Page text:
Tangata Whenua wins RSNZ Science Prize

Tangata Whenua wins RSNZ Science Prize

tangatawhenuacoverbwbwebsite-1Tangata Whenua: An Illustrated History, by Atholl Anderson, Judith Binney and Aroha Harris, charts the sweep of Māori history from ancient origins through to the twenty-first century. It offers a striking overview of the past and, in the words of Sir Tipene O’Regan, is ‘one of the most significant books on the Māori world ever written’.

James Belich describes Tangata Whenua as ‘visually stunning’ and believes it ‘will inform public debate for years to come’.  In naming the book the winner of the Royal Society 2015 Science Prize, the judges declared it a ‘dazzling work of scholarship’.    It also was Gold winner at the Pride in Print Awards 2015, and was selected by the New Zealand Listener as one of the best books of 2014 – ‘Years in the making and containing 500 images, this is a majestic charting of Māori history from beginnings to present day.’

We’re fortunate then, that Bridget Williams Books is offering the book to the Friends of Te Papa at a special price of $85.00 (15% off the recommended retail price). This offer is available until the end of July through the Te Papa Store.

Te Papa made a significant contribution to this remarkable book, contributing many of the images that appear throughout its pages. The museum’s collections are magnificently showcased, with assistance from the curatorial team and Te Papa researchers. Emeritus Professor Anderson and Aroha Harris are both Research Associates at Te Papa, Dame Judith Binney was a member of the Te Papa Board, and all three authors have drawn on Te Papa collections for many years in their research.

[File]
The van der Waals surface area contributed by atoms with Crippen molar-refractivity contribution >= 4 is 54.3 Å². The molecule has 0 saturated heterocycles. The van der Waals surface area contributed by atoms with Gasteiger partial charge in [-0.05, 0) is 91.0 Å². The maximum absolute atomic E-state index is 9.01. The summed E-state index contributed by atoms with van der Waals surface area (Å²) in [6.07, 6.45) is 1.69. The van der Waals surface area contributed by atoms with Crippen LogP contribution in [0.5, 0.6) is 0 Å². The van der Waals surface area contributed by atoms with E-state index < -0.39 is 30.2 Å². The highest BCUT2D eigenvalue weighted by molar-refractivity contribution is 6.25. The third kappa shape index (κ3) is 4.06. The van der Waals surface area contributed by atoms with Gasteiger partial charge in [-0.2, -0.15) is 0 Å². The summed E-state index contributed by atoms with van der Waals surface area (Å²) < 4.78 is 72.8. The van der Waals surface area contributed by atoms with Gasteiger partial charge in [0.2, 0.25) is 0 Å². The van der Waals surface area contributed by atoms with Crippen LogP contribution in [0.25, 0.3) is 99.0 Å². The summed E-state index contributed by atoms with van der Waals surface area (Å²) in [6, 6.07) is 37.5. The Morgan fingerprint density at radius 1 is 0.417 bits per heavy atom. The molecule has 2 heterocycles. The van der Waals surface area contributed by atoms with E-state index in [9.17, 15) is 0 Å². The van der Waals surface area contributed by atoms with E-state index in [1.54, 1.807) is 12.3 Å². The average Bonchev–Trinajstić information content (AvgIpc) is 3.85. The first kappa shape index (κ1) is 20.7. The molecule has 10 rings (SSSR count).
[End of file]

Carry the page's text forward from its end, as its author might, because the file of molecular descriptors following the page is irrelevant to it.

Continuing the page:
Its fifteen chapters bring together scholarship in history, archaeology, traditional narratives and oral sources. A parallel commentary is offered through more than 800 images – from elegant shapes of ancient taonga and artefacts, through impressions of Māori in the sketchbooks and paintings of early European observers, to the shifting focus of the photographer’s lens and the response of contemporary Māori artists to all that has gone before.

You can read more about the background to the book, on its website here.

Feature Image: Detail from Photo: Alfred Burton, 1885.  Museum of New Zealand Te Papa Tongarewa, O.030696
(Te Keepa Te Rangihiwinui was the guide for Alfred Burton’s expedition up the Whanganui River; here members of the expedition pose in a canoe at Rānana (London), 1885.)